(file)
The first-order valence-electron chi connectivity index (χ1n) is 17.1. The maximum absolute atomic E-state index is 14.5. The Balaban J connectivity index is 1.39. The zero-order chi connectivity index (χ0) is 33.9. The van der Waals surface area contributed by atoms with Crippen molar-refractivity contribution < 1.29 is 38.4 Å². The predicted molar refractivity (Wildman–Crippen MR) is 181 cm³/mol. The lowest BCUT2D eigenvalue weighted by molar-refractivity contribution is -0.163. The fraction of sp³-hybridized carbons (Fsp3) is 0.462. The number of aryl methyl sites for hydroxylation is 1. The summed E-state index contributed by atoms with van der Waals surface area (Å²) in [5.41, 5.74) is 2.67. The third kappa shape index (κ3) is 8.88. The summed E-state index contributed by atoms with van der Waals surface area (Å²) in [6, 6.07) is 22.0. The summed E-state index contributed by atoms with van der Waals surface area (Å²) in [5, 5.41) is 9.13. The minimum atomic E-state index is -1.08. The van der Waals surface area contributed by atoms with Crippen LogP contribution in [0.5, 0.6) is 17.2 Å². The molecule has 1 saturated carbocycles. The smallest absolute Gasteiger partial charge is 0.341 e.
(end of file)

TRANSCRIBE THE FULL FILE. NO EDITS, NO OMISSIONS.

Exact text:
The first-order valence-electron chi connectivity index (χ1n) is 17.1. The maximum absolute atomic E-state index is 14.5. The Balaban J connectivity index is 1.39. The zero-order chi connectivity index (χ0) is 33.9. The van der Waals surface area contributed by atoms with Crippen molar-refractivity contribution < 1.29 is 38.4 Å². The predicted molar refractivity (Wildman–Crippen MR) is 181 cm³/mol. The lowest BCUT2D eigenvalue weighted by molar-refractivity contribution is -0.163. The fraction of sp³-hybridized carbons (Fsp3) is 0.462. The number of aryl methyl sites for hydroxylation is 1. The summed E-state index contributed by atoms with van der Waals surface area (Å²) in [5.41, 5.74) is 2.67. The third kappa shape index (κ3) is 8.88. The summed E-state index contributed by atoms with van der Waals surface area (Å²) in [6, 6.07) is 22.0. The summed E-state index contributed by atoms with van der Waals surface area (Å²) in [5, 5.41) is 9.13. The minimum atomic E-state index is -1.08. The van der Waals surface area contributed by atoms with Crippen LogP contribution in [0.5, 0.6) is 17.2 Å². The molecule has 1 saturated carbocycles. The smallest absolute Gasteiger partial charge is 0.341 e.